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The Painted Gnomes of Oakland

Miniature paintings of gnomes have been appearing at the base of telephone poles on the sidewalks of Oakland, east of Lake Merritt:

There are dozens, perhaps even hundreds, of these crude but adorable little artworks, none of them taller than about 6 inches. They began their occupation a few months ago, but seem to have been reproducing at a rapid rate lately, or maybe I’ve just become more used to looking for them.

I noted a few years ago that an unexpected bit of music can brighten a day, if we can shake ourselves out of our stupor enough to listen for it. Street art, at its best, can make us stop short with a childlike delight that the familiar world contains something fresh and new.

These whimsical gnomes offer yet another occasion for pointing out how much we miss if all our transit time is spent inside a car, separated from the sights and sounds of the cityscape—not to mention other people—by a barrier of steel and glass, and largely unaware of anything except the road directly in front of our windshield. Even for pedestrians, though, these works of guerrilla art are easy to miss, being so small and low and placed at junctions so commonplace that we never think to look there. I probably walked by some of these many times before I realized they were there. (I rely on my dog to notify me of anything interesting less than a foot off the ground, but her formidable nose never alerted me to these paintings. Bad dog!)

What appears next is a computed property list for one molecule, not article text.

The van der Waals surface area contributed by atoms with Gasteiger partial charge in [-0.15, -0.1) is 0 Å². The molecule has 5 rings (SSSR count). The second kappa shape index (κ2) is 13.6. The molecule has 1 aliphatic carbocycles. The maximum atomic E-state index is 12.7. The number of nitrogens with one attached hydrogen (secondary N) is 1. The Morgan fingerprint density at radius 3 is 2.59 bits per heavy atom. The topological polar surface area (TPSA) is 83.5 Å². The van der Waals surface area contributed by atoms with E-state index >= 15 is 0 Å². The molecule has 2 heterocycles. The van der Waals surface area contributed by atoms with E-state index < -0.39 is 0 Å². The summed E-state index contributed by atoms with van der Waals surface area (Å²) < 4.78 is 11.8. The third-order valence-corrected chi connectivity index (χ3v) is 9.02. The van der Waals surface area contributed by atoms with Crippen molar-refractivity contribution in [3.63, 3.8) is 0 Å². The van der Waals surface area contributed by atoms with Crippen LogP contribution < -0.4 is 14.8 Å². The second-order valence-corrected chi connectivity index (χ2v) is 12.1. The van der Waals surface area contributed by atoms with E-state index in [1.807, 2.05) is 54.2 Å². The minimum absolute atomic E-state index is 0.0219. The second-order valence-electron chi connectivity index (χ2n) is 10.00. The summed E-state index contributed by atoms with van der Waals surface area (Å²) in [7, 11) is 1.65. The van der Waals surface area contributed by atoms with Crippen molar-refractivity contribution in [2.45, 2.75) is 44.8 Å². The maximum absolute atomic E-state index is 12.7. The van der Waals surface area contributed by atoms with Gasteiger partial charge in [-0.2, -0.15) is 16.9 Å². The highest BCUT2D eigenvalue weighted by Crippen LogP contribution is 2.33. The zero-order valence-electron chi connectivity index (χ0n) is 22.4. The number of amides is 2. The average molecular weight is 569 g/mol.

I have no idea whose brainchild these are, but people interested in seeing them can find them lining various streets east of Lake Merritt, on the low hills between East 18th Street and MacArthur Boulevard. There may well be others farther afield, but the neighborhoods between Park Blvd and the lake happen to be where I do most of my walking. I could list some of the specific streets where these fellows reside, but that would spoil it; a lot of the fun is in the finding.

I originally set out to photograph every gnome I came upon, but soon gave up on that goal when I realized how many there were. I collected these and a handful of other photos in an album on Google+.